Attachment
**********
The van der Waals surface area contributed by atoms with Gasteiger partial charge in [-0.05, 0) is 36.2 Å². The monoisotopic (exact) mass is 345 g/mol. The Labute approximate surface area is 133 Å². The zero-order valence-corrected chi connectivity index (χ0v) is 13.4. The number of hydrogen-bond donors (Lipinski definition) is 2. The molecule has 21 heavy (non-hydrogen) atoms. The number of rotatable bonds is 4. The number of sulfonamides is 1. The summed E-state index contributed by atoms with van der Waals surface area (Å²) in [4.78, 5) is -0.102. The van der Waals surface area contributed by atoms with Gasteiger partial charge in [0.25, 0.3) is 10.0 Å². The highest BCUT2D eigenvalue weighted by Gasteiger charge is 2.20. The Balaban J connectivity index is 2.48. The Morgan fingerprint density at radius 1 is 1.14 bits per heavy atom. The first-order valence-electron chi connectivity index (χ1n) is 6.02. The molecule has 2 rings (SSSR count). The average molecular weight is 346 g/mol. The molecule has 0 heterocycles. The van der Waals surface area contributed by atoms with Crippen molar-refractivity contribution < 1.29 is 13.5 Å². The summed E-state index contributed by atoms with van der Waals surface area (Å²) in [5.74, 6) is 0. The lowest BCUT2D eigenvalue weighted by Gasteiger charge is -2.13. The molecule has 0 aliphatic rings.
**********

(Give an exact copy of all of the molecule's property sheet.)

The van der Waals surface area contributed by atoms with Gasteiger partial charge in [-0.05, 0) is 36.2 Å². The monoisotopic (exact) mass is 345 g/mol. The Labute approximate surface area is 133 Å². The zero-order valence-corrected chi connectivity index (χ0v) is 13.4. The number of hydrogen-bond donors (Lipinski definition) is 2. The molecule has 21 heavy (non-hydrogen) atoms. The number of rotatable bonds is 4. The number of sulfonamides is 1. The summed E-state index contributed by atoms with van der Waals surface area (Å²) in [4.78, 5) is -0.102. The van der Waals surface area contributed by atoms with Gasteiger partial charge in [0.25, 0.3) is 10.0 Å². The highest BCUT2D eigenvalue weighted by Gasteiger charge is 2.20. The Balaban J connectivity index is 2.48. The Morgan fingerprint density at radius 1 is 1.14 bits per heavy atom. The first-order valence-electron chi connectivity index (χ1n) is 6.02. The molecule has 2 rings (SSSR count). The average molecular weight is 346 g/mol. The molecule has 0 heterocycles. The van der Waals surface area contributed by atoms with Crippen molar-refractivity contribution < 1.29 is 13.5 Å². The summed E-state index contributed by atoms with van der Waals surface area (Å²) in [5.74, 6) is 0. The lowest BCUT2D eigenvalue weighted by Gasteiger charge is -2.13. The molecule has 0 aliphatic rings.